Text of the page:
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Subhi Nahas, a gay Syrian refugee, speaks at the United Nations headquarters in New York, August 24. The U.N. Security Council held its first-ever meeting on LGBT rights on Monday. MIKE SEGAR/REUTERS

Subhi Nahas, a gay Syrian refugee, speaks at the United Nations headquarters in New York, August 24. The U.N. Security Council held its first-ever meeting on LGBT rights on Monday. MIKE SEGAR/REUTERS

By Thalif Deen

UNITED NATIONS – The U.N. Security Council (UNSC), whose primary mandate is the maintenance of international peace and security, has occasionally digressed to discuss global issues such as climate change and HIV/AIDS.

But in a historic first, and at a closed-door meeting co-hosted by the United States and Chile,

the UNSC took up the issue of LGBT (Lesbian, Gay, Bisexual and Transgender) rights – providing a platform for an Iraqi and a Syrian, both of whom escaped persecution by the radical Islamic State (IS) purely for their sexual orientation.

The meeting took place Monday, under what is called the “Arria-formula”, named after Ambassador Diego Arria of Venezuela who initiated the practice back in 1992.

Described as “informal and confidential gatherings”, they enable Security Council members to have a frank and private exchange of views – but with no official commitments.

Critical of this restricted political dialogue, Boris Dittrich, advocacy director of the LGBT Rights Program at Human Rights Watch (HRW), told IPS that Monday’s meeting was clearly “not an official U.N. Security Council meeting.” Read More

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By Nathan James

In the two weeks since F. Gary Gray’s biopic about the hip-hop quintet N.W.A.’s origins was released, the film has earned good reviews for its taut storytelling, excellent casting, and powerful message about life in the “inner city”.

The story follows the group as they struggle with the challenges of life in “the hood” of Compton, California, a rough suburb of Los Angeles, in the 1980s.

The gritty narrative is delivered to great effect by leads Corey Hawkins (Dr. Dre), Jason Mitchell (Easy E), Aldis Hodge (MC Ren), Neil Brown, Jr. (DJ Yella), and strong supporting performances by R. Marcus Taylor as ne’er-do-well producer Suge Knight, Carole Patterson (Tomica), and Keith Stanfield as Snoop.

The entire cast rounds out the realism of Gray’s street-level drama, capturing the rebellious nature of the group, and the way it changed the hip-hop genre forever. Read More

Nepal gay parade to enshrine LGBT rights in constitution

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Gay right activists have taken part in a parade in Nepal’s capital Kathmandu to press their demands for gay rights to be enshrined in the constitution. Hundreds turned up for the colourful rally – dancing in the streets.

They are demanding same-sex marriage be guaranteed in the new constitution, gay couples’ rights to adopt, buy joint property or inherit from one another.  Read More

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By Kim Lewis

The Ryan White Comprehensive AIDs Resources Emergency Act marked a milestone recently as it celebrated its 25-year anniversary of providing comprehensive care for nearly 525,000 low-income people living with HIV.

The act was named for the young man who was diagnosed with AIDS at the age of 13 following a blood transfusion. Prior to his death in 1990, Ryan fought discrimination based on his illness in his community in Indiana. Legislation to honor him and support others with HIV/AIDS was passed soon after his death. Read More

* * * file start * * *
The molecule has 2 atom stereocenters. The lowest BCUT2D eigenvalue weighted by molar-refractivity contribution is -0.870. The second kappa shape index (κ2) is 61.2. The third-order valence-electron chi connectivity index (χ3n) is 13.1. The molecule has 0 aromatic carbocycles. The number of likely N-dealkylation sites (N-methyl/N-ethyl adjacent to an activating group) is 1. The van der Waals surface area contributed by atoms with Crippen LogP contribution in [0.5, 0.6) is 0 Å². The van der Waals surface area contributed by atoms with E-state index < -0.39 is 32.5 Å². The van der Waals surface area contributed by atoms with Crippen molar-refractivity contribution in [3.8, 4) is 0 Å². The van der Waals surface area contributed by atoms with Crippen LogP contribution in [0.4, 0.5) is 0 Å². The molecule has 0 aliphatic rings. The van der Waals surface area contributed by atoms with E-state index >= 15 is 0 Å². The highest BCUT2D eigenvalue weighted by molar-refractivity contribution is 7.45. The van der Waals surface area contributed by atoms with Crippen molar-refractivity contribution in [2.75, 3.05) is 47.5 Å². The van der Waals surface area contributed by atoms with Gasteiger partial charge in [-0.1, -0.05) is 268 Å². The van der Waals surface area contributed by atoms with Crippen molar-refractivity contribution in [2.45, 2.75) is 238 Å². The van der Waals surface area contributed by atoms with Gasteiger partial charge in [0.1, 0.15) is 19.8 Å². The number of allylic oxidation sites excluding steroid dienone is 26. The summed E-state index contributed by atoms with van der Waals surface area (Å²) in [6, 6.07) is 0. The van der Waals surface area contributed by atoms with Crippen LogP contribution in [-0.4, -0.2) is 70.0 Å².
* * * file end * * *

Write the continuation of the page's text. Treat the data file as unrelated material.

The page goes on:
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CHICAGO — Young men who have sex with men have the highest risk for HIV infection, but only one in five has ever been tested for HIV, a much lower rate than testing for non-adolescents, reports a new national Northwestern Medicine study conducted in partnership with the Center for Innovative Public Health Research.

The greatest barriers to these teenage males getting tested are not knowing where to go to get an HIV test, worries about being recognized at a testing site and — to a lesser degree — thinking they are invincible and won’t get infected. Read More

Virginia TV Station Shooting, the Blind leading the Blind

Is P’Town Carnival losing its queerness?

Question The Narrative!

By Allen Jones

By Allen Jones

Roanoke, Virginia WDBJ TV reporter Alison Parker and cameraman Adam Ward were gunned down while working. A third person was also injured by the shooter, Vester Lee Flanagan; a former co-worker at the same TV station. Flanagan later killed himself when cornered by police.

Flanagan, described as a Black homosexual, said he was a “walking powder-keg.” He also claimed his rage was fueled by the Charleston South Carolina shooting.   Read More

By Rev. Irene Monroe

By Rev. Irene Monroe

The best week to be in Provincetown is the week of Carnival. The parade is its signature extravaganza.

While many would contest that any week in P’Town during the summer months is a carnival, the official date is always week thirty-three—this year it was from August 15 – August 21.

The 2015 Carnival theme was Candy Land, and what the theme evoked for revelers and tourists alike varied widely and wildly. Read Moore

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By Nathan James

In the horrific aftermath of last week’s double murder of a WDBJ-TV news crew, on their live morning-show broadcast, by a disgruntled former employee of that station, the mass media rushed into a frenzied effort to uncover every possible negative detail about the killer’s life and personality.

Vester Flanagan, the 41-year-old ex-reporter whose turbulent life came to an abrupt end when,  Read More

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